Field Scouting Tips
Jun 16, 2020
Scouting your fields for weeds, pests, and disease is an investment you can make during the growing season to protect your crop yield potential. Each stage of the growing session has its own challenges, so it is important to stay on top of scouting from start to finish.
Here are a few tips to keep in mind when field scouting:
Be proactive and timely. Know your area and when to anticipate specific insects, weeds, and diseases. For instance, as July rolls around be on the lookout for aphids.
Get in the field. Hop out of your truck and walk through your field using a W shaped approach to help you get a more comprehensive overview of potential problems.
Take action. If insect threshold numbers are met, contact your Central Counties agronomist to chat about how to address it.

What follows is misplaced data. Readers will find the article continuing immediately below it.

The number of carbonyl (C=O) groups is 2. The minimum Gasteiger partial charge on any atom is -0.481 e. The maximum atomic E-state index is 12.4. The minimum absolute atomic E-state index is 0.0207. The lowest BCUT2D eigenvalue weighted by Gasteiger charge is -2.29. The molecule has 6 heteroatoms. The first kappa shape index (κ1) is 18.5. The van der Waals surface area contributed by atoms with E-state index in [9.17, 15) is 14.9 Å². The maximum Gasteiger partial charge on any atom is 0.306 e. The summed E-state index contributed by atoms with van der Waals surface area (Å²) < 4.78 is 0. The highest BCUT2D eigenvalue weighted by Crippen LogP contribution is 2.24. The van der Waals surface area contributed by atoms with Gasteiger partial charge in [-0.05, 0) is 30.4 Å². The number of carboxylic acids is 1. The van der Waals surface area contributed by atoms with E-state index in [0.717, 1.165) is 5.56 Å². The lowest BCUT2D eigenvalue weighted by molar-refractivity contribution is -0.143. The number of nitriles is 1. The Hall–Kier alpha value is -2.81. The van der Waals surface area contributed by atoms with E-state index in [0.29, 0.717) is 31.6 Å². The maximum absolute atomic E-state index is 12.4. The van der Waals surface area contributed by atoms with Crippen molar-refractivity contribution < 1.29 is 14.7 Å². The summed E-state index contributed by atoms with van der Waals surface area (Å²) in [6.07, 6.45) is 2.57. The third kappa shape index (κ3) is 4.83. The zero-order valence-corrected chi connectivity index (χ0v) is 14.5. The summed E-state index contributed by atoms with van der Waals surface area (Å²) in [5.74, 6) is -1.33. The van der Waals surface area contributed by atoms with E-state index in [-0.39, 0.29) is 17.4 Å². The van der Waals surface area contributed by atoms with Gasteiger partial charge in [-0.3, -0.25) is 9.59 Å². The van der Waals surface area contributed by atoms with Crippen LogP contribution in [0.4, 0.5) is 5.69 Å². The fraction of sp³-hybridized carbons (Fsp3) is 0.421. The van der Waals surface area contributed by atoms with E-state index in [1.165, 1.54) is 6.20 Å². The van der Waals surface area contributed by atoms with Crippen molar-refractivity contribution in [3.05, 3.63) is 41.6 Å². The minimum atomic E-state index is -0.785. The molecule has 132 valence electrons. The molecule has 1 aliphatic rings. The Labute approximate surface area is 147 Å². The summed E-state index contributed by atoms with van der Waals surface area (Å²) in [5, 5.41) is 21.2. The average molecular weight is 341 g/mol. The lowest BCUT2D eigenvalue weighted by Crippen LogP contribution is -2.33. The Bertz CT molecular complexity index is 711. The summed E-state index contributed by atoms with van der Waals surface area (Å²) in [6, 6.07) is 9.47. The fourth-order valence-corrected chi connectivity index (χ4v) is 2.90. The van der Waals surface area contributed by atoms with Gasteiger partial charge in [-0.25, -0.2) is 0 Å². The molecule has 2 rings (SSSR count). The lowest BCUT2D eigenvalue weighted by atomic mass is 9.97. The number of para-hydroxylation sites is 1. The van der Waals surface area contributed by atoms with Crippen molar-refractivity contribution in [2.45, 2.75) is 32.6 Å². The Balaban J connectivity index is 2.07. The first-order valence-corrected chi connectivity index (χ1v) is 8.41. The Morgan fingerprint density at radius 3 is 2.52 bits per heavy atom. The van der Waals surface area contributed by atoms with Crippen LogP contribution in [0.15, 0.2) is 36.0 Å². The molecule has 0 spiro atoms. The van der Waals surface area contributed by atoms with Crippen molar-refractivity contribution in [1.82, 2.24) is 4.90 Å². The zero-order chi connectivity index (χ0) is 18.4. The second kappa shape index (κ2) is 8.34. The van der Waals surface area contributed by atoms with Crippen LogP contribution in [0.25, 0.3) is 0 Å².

Be wary of the weather. Oftentimes pests and diseases are shaped by the weather. Keep an eye on your crops if unusual weather occurs.
Keep your notes. The records you keep impacts the amount of knowledge available to make decisions next year. Record the numbers and types of weeds, diseases, and pests. Track application and timing of treatments and any additional information that could make next years scouting more effective.
Soybean diseases to watch for: sudden death syndrome, stem rot, white mold.
Corn diseases to watch for: bacterial leaf streak, goss leaf blight, and wilt.
Wheat diseases to watch for: bacterial leaf streak.
Sugarbeet disease to watch for: rhizoctonia root and crown rot, cyst nematode.
Pests to watch for: armyworm, black cutworm, aphids, grasshoppers, japanese beetle, potato leaf hopper.
It is helpful to draw on the knowledge and experience of others. Chances are if you have a problem in your field, your neighbor or agronomist has already seen it on another field. Don't hesitate to contact your Central Counties agronomist. if you have any questions regarding scouting or scouting finds. Effective scouting is one of the best investments you can make to preserve yield.